Just around the corner is the start of a new year, and for those of us who work in education, it’s also the start of a new semester. For me, January also represents needs assessment. This is a time where I gather information about our staff and faculty (for some of you, it might be students or patrons) and their possible training needs. My last job taught be some of the basic skills needed for an assessment, but not enough, due to the nature of the position. Bygones.
Fortunately, working for a university allows me the opportunity to take classes on campus at a discount. And what is the first class I took? An instructional design course! One of the main components of instructional design is needs assessment. If you train or teach anyone, even if it is just sitting down with a colleague and showing them something on the computer, you need to know a few things before you begin: What does Joe already know? What does Joe need to know in order to be effective? What skills does Joe possess? Lack? What is the impetus for training? Would Joe benefit from hands-on, a manual, a tutorial?
Without conducting needs assessment, your class or workshop or training session could be completely and utterly ineffective. Save yourself some time and do the leg work. Needs assessment is not meant to be fast and easy. It may take some time. Plan accordingly.
This past May I had the opportunity to attend NEFLIN’s Technology To Go conference. While there, I heard a fabulous idea for a staff-strengthening activity that could easily be turned into a way to conduct needs assessment: Party in a box!
Do you have staff, students, or patrons that you train but don’t know all that well? It happens! I work with – and train- a staff over 200 people, and I have hard time meeting everyone, much less getting to know them all individually. If you are in the same boat, plan a day where you can bring in whatever type of food that comes in a box (ice cream, pizza, donuts, etc) and have a party. If you have different classes or departments, you could do Party in a box! with each one. This allows you to get to know people, talk to them on a personal level, and possibly find out information that would help you assess their training needs (Pam has a hard time seeing the projector in the computer lab, or Don would rather learn Outlook on his own using a manual). Once people know that you want to hear this information, that their input may actually assist you in planning future sessions, or effect the overall quality of the training program, the flood gates will open. [Warning: needs assessment sometimes requires a thick skin, as it oftentimes involves formative and summative evaluation, topics to be saved for future posts.]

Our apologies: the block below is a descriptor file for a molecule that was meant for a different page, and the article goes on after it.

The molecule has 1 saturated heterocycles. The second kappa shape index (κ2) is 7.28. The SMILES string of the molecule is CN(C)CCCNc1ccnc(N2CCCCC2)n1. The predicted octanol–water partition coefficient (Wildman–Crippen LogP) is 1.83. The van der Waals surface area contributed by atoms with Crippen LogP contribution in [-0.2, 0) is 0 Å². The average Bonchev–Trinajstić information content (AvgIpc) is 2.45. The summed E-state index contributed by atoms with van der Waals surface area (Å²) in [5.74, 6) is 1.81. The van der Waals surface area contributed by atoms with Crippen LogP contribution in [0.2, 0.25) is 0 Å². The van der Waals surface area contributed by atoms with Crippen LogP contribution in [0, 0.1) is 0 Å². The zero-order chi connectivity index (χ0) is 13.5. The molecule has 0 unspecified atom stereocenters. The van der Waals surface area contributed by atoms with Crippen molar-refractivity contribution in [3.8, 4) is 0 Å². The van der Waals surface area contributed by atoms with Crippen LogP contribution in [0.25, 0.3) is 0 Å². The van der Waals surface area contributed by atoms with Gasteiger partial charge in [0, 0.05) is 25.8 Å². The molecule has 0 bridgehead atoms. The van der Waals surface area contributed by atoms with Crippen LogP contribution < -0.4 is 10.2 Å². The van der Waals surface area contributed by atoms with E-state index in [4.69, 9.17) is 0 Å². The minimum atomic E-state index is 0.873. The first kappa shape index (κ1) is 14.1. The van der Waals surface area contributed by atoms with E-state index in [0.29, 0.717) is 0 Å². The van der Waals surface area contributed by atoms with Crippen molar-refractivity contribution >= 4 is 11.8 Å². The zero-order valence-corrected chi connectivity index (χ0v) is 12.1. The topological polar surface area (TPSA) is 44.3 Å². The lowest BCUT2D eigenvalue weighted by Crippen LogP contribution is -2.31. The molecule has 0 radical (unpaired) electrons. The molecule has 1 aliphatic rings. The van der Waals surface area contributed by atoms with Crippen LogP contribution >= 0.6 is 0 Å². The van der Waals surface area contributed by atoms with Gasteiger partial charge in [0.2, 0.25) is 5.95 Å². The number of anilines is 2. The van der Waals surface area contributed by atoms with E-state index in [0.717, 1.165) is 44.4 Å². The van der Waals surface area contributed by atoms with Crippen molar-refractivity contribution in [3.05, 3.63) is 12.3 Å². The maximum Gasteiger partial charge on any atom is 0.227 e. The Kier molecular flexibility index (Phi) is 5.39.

By making a personal connection, you also open yourself up for ongoing communication, which is essential for a more thorough needs assessment. Needs continually evolve, as should your training. Letting your “students,” whoever they may be, know that you can always be contacted regarding training needs (and also feedback, class suggestions, etc) then you have fought half the battle.
So don’t let needs assessment bring you down. Continue the holiday festivities into the new year and take time to talk to people and get to know their needs, how they learn, what they want. It will make your job easier and more fun.